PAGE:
Friends remember ‘enormously talented’ Toronto musician Adam Litovitz

By Victoria Ahearn, The Canadian Press

TORONTO — A funeral service will be held Friday in northwest Toronto for musician, composer and writer Adam Litovitz, whose diverse talents and thoughtful, whimsical spirit touched many in the arts community.

Canadian filmmaker, musician and broadcaster Sook-Yin Lee, his close friend and collaborator, tweeted a link to details for the service at Steeles Memorial Chapel.

“I am so blessed you were in my life,” Lee wrote on Twitter, referring to Litovitz as “a pure light.”

His obituary on the funeral home site says Litovitz died on Sunday. He was 36.

Toronto Police had reported Litovitz missing and later confirmed he had been found dead and that there was no criminal investigation.

Litovitz and Lee created many arts projects together, including dance performances and their band JOOJ, which released a self-titled debut album in 2015.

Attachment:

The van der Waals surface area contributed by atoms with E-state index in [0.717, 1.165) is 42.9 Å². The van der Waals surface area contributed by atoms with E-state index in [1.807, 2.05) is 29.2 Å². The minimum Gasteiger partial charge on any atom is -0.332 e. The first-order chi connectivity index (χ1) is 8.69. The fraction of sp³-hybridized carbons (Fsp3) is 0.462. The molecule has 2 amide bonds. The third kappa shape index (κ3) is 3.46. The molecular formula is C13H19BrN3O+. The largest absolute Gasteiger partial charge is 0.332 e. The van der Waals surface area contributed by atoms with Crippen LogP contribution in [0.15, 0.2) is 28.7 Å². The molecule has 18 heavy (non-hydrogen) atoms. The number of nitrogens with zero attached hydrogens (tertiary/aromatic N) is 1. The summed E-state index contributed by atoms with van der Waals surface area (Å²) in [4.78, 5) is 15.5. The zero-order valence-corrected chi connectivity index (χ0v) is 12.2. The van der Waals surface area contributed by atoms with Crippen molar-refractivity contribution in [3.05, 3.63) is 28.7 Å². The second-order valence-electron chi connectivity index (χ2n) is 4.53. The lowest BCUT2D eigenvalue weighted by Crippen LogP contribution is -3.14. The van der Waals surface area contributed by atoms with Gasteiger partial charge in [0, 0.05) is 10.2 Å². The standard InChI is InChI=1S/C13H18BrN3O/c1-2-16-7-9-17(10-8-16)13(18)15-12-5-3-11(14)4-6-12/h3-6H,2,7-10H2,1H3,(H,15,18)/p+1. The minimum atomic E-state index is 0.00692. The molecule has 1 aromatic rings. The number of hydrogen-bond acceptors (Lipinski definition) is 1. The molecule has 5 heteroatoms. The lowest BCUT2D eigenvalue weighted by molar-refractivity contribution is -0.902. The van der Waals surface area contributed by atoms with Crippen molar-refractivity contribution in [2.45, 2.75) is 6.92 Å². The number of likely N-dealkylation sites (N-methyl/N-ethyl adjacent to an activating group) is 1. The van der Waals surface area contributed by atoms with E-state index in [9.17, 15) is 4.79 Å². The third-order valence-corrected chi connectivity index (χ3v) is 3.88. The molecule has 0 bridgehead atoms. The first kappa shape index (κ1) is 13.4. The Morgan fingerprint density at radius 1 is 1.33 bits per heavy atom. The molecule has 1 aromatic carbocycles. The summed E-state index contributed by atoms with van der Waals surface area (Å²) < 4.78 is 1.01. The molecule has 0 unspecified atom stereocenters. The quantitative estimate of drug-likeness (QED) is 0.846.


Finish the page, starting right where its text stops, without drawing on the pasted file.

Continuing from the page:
They also worked together on her feature films, including the romantic comedy-drama “Year of the Carnivore” and the supernatural drama “Octavio is Dead!”

For “Year of the Carnivore” they shared a 2011 Genie Award nomination for best original score with Buck 65.

For “Octavio is Dead!” Litovitz and Lee shared a 2019 Canadian Screen Award nomination for best song for “Ghost of Love (Onakabazien Remix).”

Litovitz, who was born in Toronto, was also a poet, story editor and writer on films. He was the son of Allan Litovitz and the late Malca Litovitz, a poet.

Toronto-based cartoonist Chester Brown, who was close friends with Litovitz, said he was “enormously talented” and “impressed everyone who met him.”

While he had been battling depression and was questioning his career in recent months, he remained a gentle spirit, Brown added in a phone interview.

The word “gentle” is a common one Litovitz’s friends and colleagues have been using to describe him in their tributes on social media.

“The only times I can remember ever seeing him angry were when someone, say in print or verbally attacked Sook-Yin or one of his friends,” Brown said.

“But if someone would attack him, he would not react in anger to a situation like that. He would just be reasonable. Very mild-mannered, sweet-tempered, intelligent, bookworm, very well-read.”


Victoria Ahearn, The Canadian Press

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